Microorganisms play a crucial role in lignocellulosic degradation. Many enriched microbial communities have demonstrated to reach functional and structural stability with effective degrading capacities of industrial interest. These microbial communities are typically composed by only few dominant species and a high number of usually overlooked rare species. Here, we used two sources of lignocellulose (sugarcane bagasse and straw) in order to obtain lignocellulose-degrading bacteria through an enriched process, followed the selective trajectory of both abundant and rare bacterial communities by 16S rRNA gene amplification and analyzed the outcomes of selection in terms of capacities and specialization. We verified the importance of pre-selection by using two sources of microbial inoculum: soil samples from a sugarcane field with history of straw addition (St15) and control samples, from the same field, without amendments (St0). We found similitudes in terms of stabilization between the abundant and rare fractions. We also found positive correlations of both abundant and rare taxa (like Caulobacteraceae and Alcaligenaceae) and the degradation of lignocellulosic fractions. Differences in the inocula's initial diversity rapidly decreased during the enrichment resulting in comparable richness levels at the end of the process; however, the legacy of the St15 inoculum and its specialization positively influenced the degradation capacities of the community. Analysis of specialization of the final communities revealed increased straw degradation capacity in the communities enriched in bagasse, which could be potentially used as a strategy for improving lignocellulose waste degradation on the sugarcane fields. This work highlights the importance of including the rare fraction of bacterial communities during investigations involving the screening and assessment of effective degrading communities.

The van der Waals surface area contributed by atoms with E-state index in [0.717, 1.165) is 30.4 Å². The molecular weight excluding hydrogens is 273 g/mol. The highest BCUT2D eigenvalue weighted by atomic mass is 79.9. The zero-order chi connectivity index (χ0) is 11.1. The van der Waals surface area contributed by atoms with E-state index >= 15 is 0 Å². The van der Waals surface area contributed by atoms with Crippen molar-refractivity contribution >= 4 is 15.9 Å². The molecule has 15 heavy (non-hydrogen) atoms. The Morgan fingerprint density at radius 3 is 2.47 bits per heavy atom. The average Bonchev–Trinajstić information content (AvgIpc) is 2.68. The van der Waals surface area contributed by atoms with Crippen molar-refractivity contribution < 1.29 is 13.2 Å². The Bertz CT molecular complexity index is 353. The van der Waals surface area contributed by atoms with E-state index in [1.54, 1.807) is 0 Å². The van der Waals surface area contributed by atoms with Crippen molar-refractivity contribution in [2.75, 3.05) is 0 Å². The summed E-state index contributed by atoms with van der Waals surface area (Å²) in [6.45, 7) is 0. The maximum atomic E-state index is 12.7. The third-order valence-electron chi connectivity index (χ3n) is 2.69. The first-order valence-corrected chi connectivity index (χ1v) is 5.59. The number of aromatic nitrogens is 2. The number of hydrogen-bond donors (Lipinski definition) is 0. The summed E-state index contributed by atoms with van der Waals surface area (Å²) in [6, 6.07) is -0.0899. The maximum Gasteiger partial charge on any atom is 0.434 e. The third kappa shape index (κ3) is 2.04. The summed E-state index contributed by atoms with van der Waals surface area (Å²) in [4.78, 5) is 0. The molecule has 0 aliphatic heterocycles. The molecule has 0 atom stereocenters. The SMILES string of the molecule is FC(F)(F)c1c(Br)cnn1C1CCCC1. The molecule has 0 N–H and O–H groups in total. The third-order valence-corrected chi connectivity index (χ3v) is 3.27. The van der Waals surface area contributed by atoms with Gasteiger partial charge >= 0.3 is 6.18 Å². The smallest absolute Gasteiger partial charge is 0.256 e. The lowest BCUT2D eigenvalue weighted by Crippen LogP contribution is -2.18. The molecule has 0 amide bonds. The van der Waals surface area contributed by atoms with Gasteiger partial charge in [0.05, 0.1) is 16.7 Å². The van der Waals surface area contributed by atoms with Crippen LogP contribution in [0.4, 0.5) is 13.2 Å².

- MICROBIAL CONSORTIA